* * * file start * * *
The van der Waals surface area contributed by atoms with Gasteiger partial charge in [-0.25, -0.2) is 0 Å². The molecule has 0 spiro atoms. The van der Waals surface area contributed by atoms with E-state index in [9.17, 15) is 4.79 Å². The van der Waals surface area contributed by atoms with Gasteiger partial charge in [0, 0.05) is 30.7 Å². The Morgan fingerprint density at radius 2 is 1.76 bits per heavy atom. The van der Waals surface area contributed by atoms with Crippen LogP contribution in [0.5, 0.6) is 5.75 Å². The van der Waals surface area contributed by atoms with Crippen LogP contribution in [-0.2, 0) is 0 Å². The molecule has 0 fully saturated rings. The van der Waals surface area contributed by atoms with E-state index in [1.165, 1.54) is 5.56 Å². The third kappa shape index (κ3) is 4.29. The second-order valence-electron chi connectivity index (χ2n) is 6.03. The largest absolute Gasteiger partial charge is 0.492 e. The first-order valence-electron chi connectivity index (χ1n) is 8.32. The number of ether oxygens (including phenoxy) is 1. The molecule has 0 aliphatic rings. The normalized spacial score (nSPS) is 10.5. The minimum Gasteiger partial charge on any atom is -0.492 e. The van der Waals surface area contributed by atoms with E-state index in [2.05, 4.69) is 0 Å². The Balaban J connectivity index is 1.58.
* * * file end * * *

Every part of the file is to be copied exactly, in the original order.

The van der Waals surface area contributed by atoms with Gasteiger partial charge in [-0.25, -0.2) is 0 Å². The molecule has 0 spiro atoms. The van der Waals surface area contributed by atoms with E-state index in [9.17, 15) is 4.79 Å². The van der Waals surface area contributed by atoms with Gasteiger partial charge in [0, 0.05) is 30.7 Å². The Morgan fingerprint density at radius 2 is 1.76 bits per heavy atom. The van der Waals surface area contributed by atoms with Crippen LogP contribution in [0.5, 0.6) is 5.75 Å². The van der Waals surface area contributed by atoms with Crippen LogP contribution in [-0.2, 0) is 0 Å². The molecule has 0 fully saturated rings. The van der Waals surface area contributed by atoms with E-state index in [1.165, 1.54) is 5.56 Å². The third kappa shape index (κ3) is 4.29. The second-order valence-electron chi connectivity index (χ2n) is 6.03. The largest absolute Gasteiger partial charge is 0.492 e. The first-order valence-electron chi connectivity index (χ1n) is 8.32. The number of ether oxygens (including phenoxy) is 1. The molecule has 0 aliphatic rings. The normalized spacial score (nSPS) is 10.5. The minimum Gasteiger partial charge on any atom is -0.492 e. The van der Waals surface area contributed by atoms with E-state index in [2.05, 4.69) is 0 Å². The Balaban J connectivity index is 1.58.